April 4, 2003

On the way to 10 by ’10 — VUSM jumps two slots in U.S. News rankings

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On the way to 10 by ’10 — VUSM jumps two slots in U.S. News rankings

The Vanderbilt School of Medicine is well on its way to being in the top 10 medical schools by 2010, jumping two slots to 14th in the nation of the 125 accredited medical schools. Released this week, the rankings are part of U.S. News and World Report’s scoring of graduate and professional schools.

"I am thrilled with this new ranking,” said Dr. Harry R. Jacobson, vice chancellor for Health Affairs. “This recognition is the result of a dedication to excellence of our faculty and our staff and is a result of the investments we've made in building our research capacity and strengthening our faculty. It is an affirmation by our peers in academic medicine that Vanderbilt is emerging as one of a handful of places in America where great discoveries will be made and leaders in medicine will be trained. At the heart of all this success is Dean Gabbe and I especially want to congratulate him and his staff on this achievement."

Dean Steven G. Gabbe, who announced his “10 by ‘10” plan at last year’s Spring Faculty Meeting, is pleased with the ranking.

“This is very exciting and a reflection of what our faculty and leadership have been doing so well,” said Gabbe. “But this hasn’t just happened in the past year or two. This reflects on the extraordinary efforts of all of our faculty over the past several years.”

U.S. News says it bases it rankings on what it calls expert opinion and statistical indicators, weighing factors such as reputation, research activity, student selectivity, and faculty resources.

In addition, the publication also surveys several health disciplines. Vanderbilt’s program in Audiology was ranked second, Speech-Language Pathology was ranked eighth, and Clinical Psychology was 14th. All of these ranking were unchanged from the 2001 survey.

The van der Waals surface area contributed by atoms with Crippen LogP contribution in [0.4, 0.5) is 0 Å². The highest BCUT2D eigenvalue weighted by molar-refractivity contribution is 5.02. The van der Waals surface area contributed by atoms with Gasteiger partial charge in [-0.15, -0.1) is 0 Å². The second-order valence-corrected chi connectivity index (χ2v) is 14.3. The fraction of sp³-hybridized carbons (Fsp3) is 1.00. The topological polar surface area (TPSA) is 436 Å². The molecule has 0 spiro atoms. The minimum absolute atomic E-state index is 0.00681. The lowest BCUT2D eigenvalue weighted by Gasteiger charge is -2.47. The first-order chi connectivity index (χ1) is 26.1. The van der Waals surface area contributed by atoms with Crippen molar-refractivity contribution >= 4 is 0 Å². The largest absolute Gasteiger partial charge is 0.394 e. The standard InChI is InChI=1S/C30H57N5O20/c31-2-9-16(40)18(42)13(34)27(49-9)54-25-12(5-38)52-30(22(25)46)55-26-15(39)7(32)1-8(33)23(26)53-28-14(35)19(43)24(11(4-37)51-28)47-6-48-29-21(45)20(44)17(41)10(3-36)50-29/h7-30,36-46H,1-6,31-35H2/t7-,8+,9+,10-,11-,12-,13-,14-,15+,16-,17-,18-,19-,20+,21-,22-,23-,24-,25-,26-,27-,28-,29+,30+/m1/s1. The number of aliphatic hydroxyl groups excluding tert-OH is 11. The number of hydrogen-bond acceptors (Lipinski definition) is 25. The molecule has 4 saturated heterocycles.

The School of Nursing was in a tie for 29th in the survey, named among other schools including Duke University, Georgetown University and University of Texas Health Science Center. U.S. News has ranked schools of nursing six times, with Vanderbilt being ranked each time.

Other Vanderbilt professional schools recognized by U.S. News included Law at 17th, Peabody, fourth, and Owen Graduate School of Management, 29th.

Here is U. S. News and World Report’s ranking of the top 20 research medical schools in the United States:

1. Harvard University

2. Johns Hopkins University

Washington University, St. Louis

4. Duke University

University of Pennsylvania

6. University of California-San Francisco

7. Columbia University College of Physicians and Surgeons

8. Stanford

University of Michigan-Ann Arbor

10. Yale University

11. University of Washington

12. Baylor College of Medicine

Cornell University

14. University of California-Los Angeles

Vanderbilt University

16. University of California-San Diego

University of Texas Southwestern Medical Center-Dallas

18. University of Pittsburgh

19. Emory University

Mayo Medical School